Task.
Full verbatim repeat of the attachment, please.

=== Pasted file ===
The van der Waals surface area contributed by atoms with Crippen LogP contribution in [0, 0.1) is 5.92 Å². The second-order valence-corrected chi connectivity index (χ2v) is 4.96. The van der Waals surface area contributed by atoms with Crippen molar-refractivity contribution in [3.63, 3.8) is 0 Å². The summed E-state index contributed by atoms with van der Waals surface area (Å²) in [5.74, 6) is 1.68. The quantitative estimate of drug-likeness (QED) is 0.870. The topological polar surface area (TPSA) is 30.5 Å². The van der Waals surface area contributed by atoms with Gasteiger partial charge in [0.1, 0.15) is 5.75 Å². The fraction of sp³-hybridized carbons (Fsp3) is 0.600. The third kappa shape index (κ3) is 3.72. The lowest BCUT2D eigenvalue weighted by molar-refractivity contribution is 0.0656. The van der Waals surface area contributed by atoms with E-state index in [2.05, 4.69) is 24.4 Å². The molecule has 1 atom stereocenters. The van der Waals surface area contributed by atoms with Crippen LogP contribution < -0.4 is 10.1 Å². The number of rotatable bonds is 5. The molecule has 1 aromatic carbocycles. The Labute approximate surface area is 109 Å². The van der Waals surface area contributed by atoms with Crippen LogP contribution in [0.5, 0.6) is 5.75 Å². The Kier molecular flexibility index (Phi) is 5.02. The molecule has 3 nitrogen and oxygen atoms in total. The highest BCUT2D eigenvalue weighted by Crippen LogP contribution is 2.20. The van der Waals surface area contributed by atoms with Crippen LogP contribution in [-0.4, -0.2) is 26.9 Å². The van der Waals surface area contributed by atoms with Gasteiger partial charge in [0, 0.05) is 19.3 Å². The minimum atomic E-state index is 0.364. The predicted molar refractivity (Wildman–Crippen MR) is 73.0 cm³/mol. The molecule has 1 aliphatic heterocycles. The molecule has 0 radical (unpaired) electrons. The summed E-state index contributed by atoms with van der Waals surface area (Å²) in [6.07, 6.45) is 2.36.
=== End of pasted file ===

The van der Waals surface area contributed by atoms with Crippen LogP contribution in [0, 0.1) is 5.92 Å². The second-order valence-corrected chi connectivity index (χ2v) is 4.96. The van der Waals surface area contributed by atoms with Crippen molar-refractivity contribution in [3.63, 3.8) is 0 Å². The summed E-state index contributed by atoms with van der Waals surface area (Å²) in [5.74, 6) is 1.68. The quantitative estimate of drug-likeness (QED) is 0.870. The topological polar surface area (TPSA) is 30.5 Å². The van der Waals surface area contributed by atoms with Gasteiger partial charge in [0.1, 0.15) is 5.75 Å². The fraction of sp³-hybridized carbons (Fsp3) is 0.600. The third kappa shape index (κ3) is 3.72. The lowest BCUT2D eigenvalue weighted by molar-refractivity contribution is 0.0656. The van der Waals surface area contributed by atoms with E-state index in [2.05, 4.69) is 24.4 Å². The molecule has 1 atom stereocenters. The van der Waals surface area contributed by atoms with Crippen LogP contribution < -0.4 is 10.1 Å². The number of rotatable bonds is 5. The molecule has 1 aromatic carbocycles. The Labute approximate surface area is 109 Å². The van der Waals surface area contributed by atoms with Crippen LogP contribution in [0.5, 0.6) is 5.75 Å². The Kier molecular flexibility index (Phi) is 5.02. The molecule has 3 nitrogen and oxygen atoms in total. The highest BCUT2D eigenvalue weighted by Crippen LogP contribution is 2.20. The van der Waals surface area contributed by atoms with Crippen LogP contribution in [-0.4, -0.2) is 26.9 Å². The van der Waals surface area contributed by atoms with Gasteiger partial charge in [0, 0.05) is 19.3 Å². The minimum atomic E-state index is 0.364. The predicted molar refractivity (Wildman–Crippen MR) is 73.0 cm³/mol. The molecule has 1 aliphatic heterocycles. The molecule has 0 radical (unpaired) electrons. The summed E-state index contributed by atoms with van der Waals surface area (Å²) in [6.07, 6.45) is 2.36.